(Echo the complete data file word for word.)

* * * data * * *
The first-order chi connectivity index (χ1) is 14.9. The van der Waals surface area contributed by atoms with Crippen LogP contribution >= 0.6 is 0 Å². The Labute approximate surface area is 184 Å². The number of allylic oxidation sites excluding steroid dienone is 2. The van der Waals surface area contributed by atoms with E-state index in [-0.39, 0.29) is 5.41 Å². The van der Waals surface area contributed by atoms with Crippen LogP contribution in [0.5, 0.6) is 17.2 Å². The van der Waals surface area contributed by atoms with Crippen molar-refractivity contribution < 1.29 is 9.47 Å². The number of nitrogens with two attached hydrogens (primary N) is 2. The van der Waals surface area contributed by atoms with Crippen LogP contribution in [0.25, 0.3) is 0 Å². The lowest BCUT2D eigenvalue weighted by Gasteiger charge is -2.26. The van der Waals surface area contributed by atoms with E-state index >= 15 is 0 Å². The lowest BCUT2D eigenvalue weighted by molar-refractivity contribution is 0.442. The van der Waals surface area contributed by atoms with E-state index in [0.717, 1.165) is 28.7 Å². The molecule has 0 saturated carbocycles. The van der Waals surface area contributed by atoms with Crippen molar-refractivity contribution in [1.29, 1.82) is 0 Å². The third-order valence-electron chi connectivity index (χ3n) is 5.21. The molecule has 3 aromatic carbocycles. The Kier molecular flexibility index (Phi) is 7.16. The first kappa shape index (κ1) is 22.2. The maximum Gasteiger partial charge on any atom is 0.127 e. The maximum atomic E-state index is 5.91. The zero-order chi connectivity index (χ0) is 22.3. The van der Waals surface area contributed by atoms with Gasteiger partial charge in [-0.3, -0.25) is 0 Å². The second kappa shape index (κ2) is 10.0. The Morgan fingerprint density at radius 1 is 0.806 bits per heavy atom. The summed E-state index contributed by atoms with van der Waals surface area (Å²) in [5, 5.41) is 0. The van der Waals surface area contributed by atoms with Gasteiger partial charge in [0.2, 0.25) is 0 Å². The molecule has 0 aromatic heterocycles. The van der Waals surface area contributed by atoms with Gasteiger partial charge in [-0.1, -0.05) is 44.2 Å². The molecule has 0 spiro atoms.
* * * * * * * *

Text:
The first-order chi connectivity index (χ1) is 14.9. The van der Waals surface area contributed by atoms with Crippen LogP contribution >= 0.6 is 0 Å². The Labute approximate surface area is 184 Å². The number of allylic oxidation sites excluding steroid dienone is 2. The van der Waals surface area contributed by atoms with E-state index in [-0.39, 0.29) is 5.41 Å². The van der Waals surface area contributed by atoms with Crippen LogP contribution in [0.5, 0.6) is 17.2 Å². The van der Waals surface area contributed by atoms with Crippen molar-refractivity contribution < 1.29 is 9.47 Å². The number of nitrogens with two attached hydrogens (primary N) is 2. The van der Waals surface area contributed by atoms with Crippen LogP contribution in [0.25, 0.3) is 0 Å². The lowest BCUT2D eigenvalue weighted by Gasteiger charge is -2.26. The van der Waals surface area contributed by atoms with E-state index >= 15 is 0 Å². The lowest BCUT2D eigenvalue weighted by molar-refractivity contribution is 0.442. The van der Waals surface area contributed by atoms with E-state index in [0.717, 1.165) is 28.7 Å². The molecule has 0 saturated carbocycles. The van der Waals surface area contributed by atoms with Crippen molar-refractivity contribution in [1.29, 1.82) is 0 Å². The third-order valence-electron chi connectivity index (χ3n) is 5.21. The molecule has 3 aromatic carbocycles. The Kier molecular flexibility index (Phi) is 7.16. The first kappa shape index (κ1) is 22.2. The maximum Gasteiger partial charge on any atom is 0.127 e. The maximum atomic E-state index is 5.91. The zero-order chi connectivity index (χ0) is 22.3. The van der Waals surface area contributed by atoms with Gasteiger partial charge in [-0.3, -0.25) is 0 Å². The second kappa shape index (κ2) is 10.0. The Morgan fingerprint density at radius 1 is 0.806 bits per heavy atom. The summed E-state index contributed by atoms with van der Waals surface area (Å²) in [5, 5.41) is 0. The van der Waals surface area contributed by atoms with Gasteiger partial charge in [0.2, 0.25) is 0 Å². The molecule has 0 aromatic heterocycles. The van der Waals surface area contributed by atoms with Gasteiger partial charge in [-0.1, -0.05) is 44.2 Å². The molecule has 0 spiro atoms.